Great organizations rarely succeed without failing at least once. For example, only one undefeated team, the 1972 Miami Dolphins, has won the National Football League Super Bowl. The rest of the Super Bowl winners, 49 including this year, failed at some point during the season. Another sport, National Collegiate Athletic Association Men’s Division I Basketball, features two teams in recent memory, the 2014 Wichita State Shockers and the 2015 Kentucky Wildcats, that had perfect seasons going into the March tournament but both failed to complete the perfect season. A question to pose is “Do organizations need to fail in order to find their true identity?”, or put another way “Is failure a pre-requisite, at some level, in order to achieve greatness?” Some may point to Floyd Mayweather and Rocky Marciano as individuals who both remained undefeated while achieving greatness. However, those were individual feats. Organizations, however, involve a wide variety of individuals and require a unified effort in order to achieve at the organizational level. Individual feats within an organization may actually make it become one-dimensional and therefore limit the organizations potential. Due to the number of individuals involved and their differing levels of abilities or talent, organizations will likely meet failure at some point. The leaders involved in these organizations must address what change must occur because of the failure(s) in order to achieve the organization’s highest potential. Without a confluence of ideas and change of direction, the organization may continue on a path that would ensure or encourage repeated failures.

Outside of the sports arena, business leaders demonstrate this principle well. Bill Gates had a company before Microsoft called Traf-O-Data that sought to analyze data from traffic tapes. The company and the process were a complete failure but Gates continued to work on his ideas until Microsoft was developed. George Steinbrenner actually bankrupted a team, the Cleveland Pipers, before owning the Yankees and helping them win six World Series between 1996 and 2003. Walt Disney was fired from a newspaper due to lack of creativity and his first company, Laugh-O-Gram films, failed to make a profit. Steve Jobs was fired from his own company, Apple, and only after making a competitor, NeXT, that Apple acquired, was he placed back into positions of leadership.

Each of these large companies faced failure at some point in their history but the organization was able to overcome that failure because of the leadership of individuals within the organization. Few consumers remember one of Microsoft’s greatest product flops, Microsoft Bob, which was a user-friendly interface for Window computers in 1995. The project was too ambitious, required too much hardware for the typical computer at the time, and, as a result, the market could not support such a product. Bill Gates pulled the product from Microsoft’s lineup a year later in response. Taking chances, failing, and then reassessing the direction forward are essential to the growth of large organizations. This ability to take chances and then to learn from them is one of the aspects that can make organization’s great; yet, this also requires someone in the leadership who has also faced, and overcome, failure. By having someone in a leadership position that has faced failure, the organization’s failure is placed into context. The failure now has meaning and proper direction instead of just accepting facts or assigning blame. Therefore, if the experience of failure by an individual within the leadership is essential to organizations becoming great once they fail, why do certain units within an organization push a zero-defect mentality?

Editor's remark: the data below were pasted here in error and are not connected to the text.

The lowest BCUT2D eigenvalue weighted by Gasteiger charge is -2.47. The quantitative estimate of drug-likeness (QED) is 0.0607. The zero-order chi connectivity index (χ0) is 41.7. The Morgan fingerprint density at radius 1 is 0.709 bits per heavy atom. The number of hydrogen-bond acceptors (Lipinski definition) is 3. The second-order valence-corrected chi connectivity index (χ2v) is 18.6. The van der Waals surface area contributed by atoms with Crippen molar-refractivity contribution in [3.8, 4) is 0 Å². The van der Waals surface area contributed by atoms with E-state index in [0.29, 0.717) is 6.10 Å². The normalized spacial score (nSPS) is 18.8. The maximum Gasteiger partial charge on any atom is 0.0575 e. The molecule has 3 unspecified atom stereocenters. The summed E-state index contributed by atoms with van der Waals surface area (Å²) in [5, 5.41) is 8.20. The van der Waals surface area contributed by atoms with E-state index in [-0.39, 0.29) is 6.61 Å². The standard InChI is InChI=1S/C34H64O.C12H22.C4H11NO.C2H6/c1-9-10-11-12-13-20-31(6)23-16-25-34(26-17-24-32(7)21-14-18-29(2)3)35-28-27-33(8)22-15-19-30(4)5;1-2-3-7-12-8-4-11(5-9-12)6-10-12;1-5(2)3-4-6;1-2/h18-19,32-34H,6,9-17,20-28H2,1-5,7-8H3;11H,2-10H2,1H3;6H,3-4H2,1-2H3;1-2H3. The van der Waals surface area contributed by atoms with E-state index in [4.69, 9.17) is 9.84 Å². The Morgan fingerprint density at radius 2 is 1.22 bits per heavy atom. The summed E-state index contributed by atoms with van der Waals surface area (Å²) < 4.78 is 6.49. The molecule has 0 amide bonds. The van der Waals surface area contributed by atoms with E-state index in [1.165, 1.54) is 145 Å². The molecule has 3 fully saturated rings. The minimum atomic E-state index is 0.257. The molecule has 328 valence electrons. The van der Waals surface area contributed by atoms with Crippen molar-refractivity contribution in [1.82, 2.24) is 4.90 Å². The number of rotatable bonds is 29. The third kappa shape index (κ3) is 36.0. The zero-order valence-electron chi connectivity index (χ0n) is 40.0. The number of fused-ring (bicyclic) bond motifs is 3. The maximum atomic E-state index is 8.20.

Every leader is guilty of a zero-defect mentality at some point. The failures of a subordinate are viewed as extreme and dealt with in a fashion that does not embrace learning. The subordinate that failed now has a sour taste in regards to the rest of the organization and the negative image can seep into other areas of performance. Most leaders realize what they, and their actions, are doing to their subordinates and, after only a couple of instances; they change their approach to failure. Instead of resorting to anger, browbeating, or overly dominant behavior, the leader must learn to slow down, listen to the individual’s failure, help them mend any damage created, and then learn from the failure. This approach may be easier said than done. This approach must also be modified in certain instances, such as a failure that results in injury or death where a more forceful response is warranted. In addition, at the extreme, there are instances in which complete termination from the organization is warranted because of the grievous nature of the offense.

These times of forceful responses and termination are fairly rare in regards to the spectrum of failures. Most failures are in mundane tasks that have little impact on the organization’s success but can serve as a learning point for that individual. In some organizations, all failures are seen in one light; the extreme case which results in forceful response or termination. This zero-defect mentality has toxic effects within the current organization for the immediate future but it also deprives the individuals who will become the future executives of essential growth and learning by experiencing failure. By allowing subordinates to fail, in a controlled manner, and then facilitating a learning process after the fact, the leader may be to exercise one of the most effective tools for developing leadership. As Henry Ford once said, “The only real mistake is the one from which we learn nothing.” In this New Year, realize that within the spectrum of failure, there are many types of mistakes and very few of them require a harsh approach. Rather, use those instances as learning points in order to develop the future leader of your organization and provide the organization a potential leader to weather a future storm of failure.